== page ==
120 Inglewood Drive
by Harvey Kalles Real Estate Ltd., Brokerage
A Cut Above
120 Inglewood Drive
Details on Page 22 harveykalles.com
By Neil Jonsohn, Principal - Creative, U31 Design
nevitably, there comes a time, after years of living
in the same home, that people decide it’s time for a
change. Not just a fresh coat of paint or a few new
pieces of furniture, but truly transforming their decor.
Most of us live with light neutral tones and introduce hints of
colour with art or cushions, and truth be told, this approach
can be quite beautiful. But how do you arrive at a design
scheme that’s not so run-of-the-mill? One suggestion would
be to go dark. Yes, I know you’re afraid it will be dingy or
depressing, or it will make the space feel small, but keep an
open mind. Introducing darker tones, whether deep charcoals
or browns, or even a rich sapphire blue, can actually create a
warm, comforting and dynamic space.
Recently, I designed a home in North Toronto that featured
traditional architectural elements — panelled walls, heavy
mouldings, beam vaulted ceilings — and in consulting with
my client, we decided to contemporize the home while paying
homage to the beauty of the traditional detailing. To that end, I
decided that the best way to do this was to incorporate deeper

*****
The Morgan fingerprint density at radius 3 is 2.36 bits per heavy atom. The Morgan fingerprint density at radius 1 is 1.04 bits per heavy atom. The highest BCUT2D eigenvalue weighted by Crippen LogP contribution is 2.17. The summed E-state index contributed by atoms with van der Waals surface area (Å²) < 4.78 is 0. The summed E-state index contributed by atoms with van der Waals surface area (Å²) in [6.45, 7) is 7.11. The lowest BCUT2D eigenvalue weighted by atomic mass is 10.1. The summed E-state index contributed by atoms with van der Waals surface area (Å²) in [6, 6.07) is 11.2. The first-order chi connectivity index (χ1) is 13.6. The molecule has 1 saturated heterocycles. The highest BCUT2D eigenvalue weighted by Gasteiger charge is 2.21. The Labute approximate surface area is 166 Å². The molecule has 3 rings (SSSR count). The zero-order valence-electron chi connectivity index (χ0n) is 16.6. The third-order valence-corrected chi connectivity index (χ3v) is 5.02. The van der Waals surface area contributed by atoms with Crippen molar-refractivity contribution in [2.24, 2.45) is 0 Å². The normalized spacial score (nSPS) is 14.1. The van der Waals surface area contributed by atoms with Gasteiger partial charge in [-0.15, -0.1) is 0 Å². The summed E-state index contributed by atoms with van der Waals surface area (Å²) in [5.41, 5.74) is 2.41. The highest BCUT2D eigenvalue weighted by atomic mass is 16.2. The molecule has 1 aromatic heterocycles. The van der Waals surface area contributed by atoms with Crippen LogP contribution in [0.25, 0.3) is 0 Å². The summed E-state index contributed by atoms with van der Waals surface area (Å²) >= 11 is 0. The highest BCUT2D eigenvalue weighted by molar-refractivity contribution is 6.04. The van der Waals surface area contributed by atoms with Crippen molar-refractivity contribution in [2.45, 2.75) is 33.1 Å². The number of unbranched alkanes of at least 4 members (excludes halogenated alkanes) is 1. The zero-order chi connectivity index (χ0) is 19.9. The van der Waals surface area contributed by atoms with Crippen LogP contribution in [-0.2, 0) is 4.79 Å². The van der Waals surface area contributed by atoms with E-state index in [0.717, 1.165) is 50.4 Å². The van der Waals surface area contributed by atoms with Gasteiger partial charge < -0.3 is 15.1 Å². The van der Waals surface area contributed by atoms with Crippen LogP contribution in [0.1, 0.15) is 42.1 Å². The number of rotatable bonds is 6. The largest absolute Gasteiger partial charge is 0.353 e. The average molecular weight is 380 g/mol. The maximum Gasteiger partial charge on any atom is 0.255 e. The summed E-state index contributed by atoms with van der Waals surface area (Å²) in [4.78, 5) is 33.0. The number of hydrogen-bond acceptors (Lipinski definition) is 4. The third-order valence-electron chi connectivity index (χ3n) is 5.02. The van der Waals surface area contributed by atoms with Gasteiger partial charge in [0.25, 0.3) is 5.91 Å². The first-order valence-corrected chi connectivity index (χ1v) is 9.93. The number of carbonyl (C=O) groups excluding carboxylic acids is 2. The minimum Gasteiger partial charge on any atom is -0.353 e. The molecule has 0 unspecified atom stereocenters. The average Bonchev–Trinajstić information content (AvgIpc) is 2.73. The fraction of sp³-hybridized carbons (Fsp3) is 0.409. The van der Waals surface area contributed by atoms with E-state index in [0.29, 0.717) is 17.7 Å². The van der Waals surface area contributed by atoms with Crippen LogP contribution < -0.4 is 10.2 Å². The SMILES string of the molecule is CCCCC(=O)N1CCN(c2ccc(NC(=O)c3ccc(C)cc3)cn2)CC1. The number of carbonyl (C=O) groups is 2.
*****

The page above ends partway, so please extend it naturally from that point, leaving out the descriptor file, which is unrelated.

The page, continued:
backgrounds. Of course, achieving this is not just a matter of
going all out with black paint; it’s a matter of choosing the right
spaces, creating balance between dark and light, and pairing
the right elements to build upon.
In this residence, the living room walls are done in a smooth
black plaster finish. In so doing, the existing ornate fireplace,
done in a light textured stone, becomes the focal point,
holding court with the other furniture pieces in the space. The
furnishings, all with clean lines finished in lighter to mid-toned
textiles, provide a sculptural outline against the dark backdrop.
This outlining or contrast makes one acutely aware of the area
around each piece, which helps animate the space and makes
the room feel larger. The dark walls can do the same for art,
either emphasizing the bold colour of a canvas or highlighting
the delicacy of fine line drawings on paper.
As with all spaces, lighting is extremely important, especially
when working with a darker palette. I encourage people to use
multiple light sources including wall sconces, table lamps and
ceiling lighting to make the room glow. The eye doesn’t want
to focus on any one light source; the room wants to feel as if
it emanates light. Further to this point, I’d also recommend
introducing finishes such as mirrors and metals that help reflect
light. In this living room, we used an over-scale leaning mirror
with traditional gilt frame, sculptural polished steel side tables
and a glass coffee table, all of which help to reflect light and
maintain a balance with the surroundings. Even the wall finish,
though dark, has a subtle sheen to give it depth and play with light.
In the powder room, we took a dark feature — the modern vanity
— and set it against a light backdrop. This high contrast creates
a strong graphic visual that maintains rich warmth. Furthermore,